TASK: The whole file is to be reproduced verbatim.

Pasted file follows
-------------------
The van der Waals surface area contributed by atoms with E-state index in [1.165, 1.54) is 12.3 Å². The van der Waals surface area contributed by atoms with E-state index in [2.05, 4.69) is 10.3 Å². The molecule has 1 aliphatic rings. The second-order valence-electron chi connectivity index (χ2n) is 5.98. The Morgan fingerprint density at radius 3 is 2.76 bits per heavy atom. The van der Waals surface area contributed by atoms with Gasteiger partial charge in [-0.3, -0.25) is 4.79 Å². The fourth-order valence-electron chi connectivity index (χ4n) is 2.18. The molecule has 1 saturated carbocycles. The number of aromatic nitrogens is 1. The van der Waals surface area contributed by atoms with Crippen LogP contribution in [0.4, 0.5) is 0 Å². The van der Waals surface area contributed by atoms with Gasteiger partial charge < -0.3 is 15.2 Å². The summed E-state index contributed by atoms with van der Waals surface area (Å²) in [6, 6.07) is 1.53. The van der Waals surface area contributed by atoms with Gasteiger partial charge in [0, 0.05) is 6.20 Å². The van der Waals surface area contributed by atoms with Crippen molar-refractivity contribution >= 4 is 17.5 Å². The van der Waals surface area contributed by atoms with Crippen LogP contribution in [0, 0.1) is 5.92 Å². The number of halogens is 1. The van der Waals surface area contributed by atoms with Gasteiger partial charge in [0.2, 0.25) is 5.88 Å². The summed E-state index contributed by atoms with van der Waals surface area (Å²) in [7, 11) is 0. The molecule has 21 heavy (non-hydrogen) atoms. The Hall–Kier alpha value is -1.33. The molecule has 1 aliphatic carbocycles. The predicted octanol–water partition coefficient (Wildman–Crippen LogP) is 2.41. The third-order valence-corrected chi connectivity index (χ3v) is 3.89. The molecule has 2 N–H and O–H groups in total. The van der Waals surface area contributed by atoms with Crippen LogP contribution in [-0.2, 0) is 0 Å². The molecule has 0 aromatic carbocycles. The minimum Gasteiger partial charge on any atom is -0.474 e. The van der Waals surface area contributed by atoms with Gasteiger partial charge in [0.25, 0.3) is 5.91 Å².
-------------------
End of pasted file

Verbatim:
The van der Waals surface area contributed by atoms with E-state index in [1.165, 1.54) is 12.3 Å². The van der Waals surface area contributed by atoms with E-state index in [2.05, 4.69) is 10.3 Å². The molecule has 1 aliphatic rings. The second-order valence-electron chi connectivity index (χ2n) is 5.98. The Morgan fingerprint density at radius 3 is 2.76 bits per heavy atom. The van der Waals surface area contributed by atoms with Gasteiger partial charge in [-0.3, -0.25) is 4.79 Å². The fourth-order valence-electron chi connectivity index (χ4n) is 2.18. The molecule has 1 saturated carbocycles. The number of aromatic nitrogens is 1. The van der Waals surface area contributed by atoms with Crippen LogP contribution in [0.4, 0.5) is 0 Å². The van der Waals surface area contributed by atoms with Gasteiger partial charge < -0.3 is 15.2 Å². The summed E-state index contributed by atoms with van der Waals surface area (Å²) in [6, 6.07) is 1.53. The van der Waals surface area contributed by atoms with Gasteiger partial charge in [0, 0.05) is 6.20 Å². The van der Waals surface area contributed by atoms with Crippen molar-refractivity contribution >= 4 is 17.5 Å². The van der Waals surface area contributed by atoms with Crippen LogP contribution in [0, 0.1) is 5.92 Å². The number of halogens is 1. The van der Waals surface area contributed by atoms with Gasteiger partial charge in [0.2, 0.25) is 5.88 Å². The summed E-state index contributed by atoms with van der Waals surface area (Å²) in [7, 11) is 0. The molecule has 21 heavy (non-hydrogen) atoms. The Hall–Kier alpha value is -1.33. The molecule has 1 aliphatic carbocycles. The predicted octanol–water partition coefficient (Wildman–Crippen LogP) is 2.41. The third-order valence-corrected chi connectivity index (χ3v) is 3.89. The molecule has 2 N–H and O–H groups in total. The van der Waals surface area contributed by atoms with Crippen LogP contribution in [-0.2, 0) is 0 Å². The molecule has 0 aromatic carbocycles. The minimum Gasteiger partial charge on any atom is -0.474 e. The van der Waals surface area contributed by atoms with Gasteiger partial charge in [0.25, 0.3) is 5.91 Å².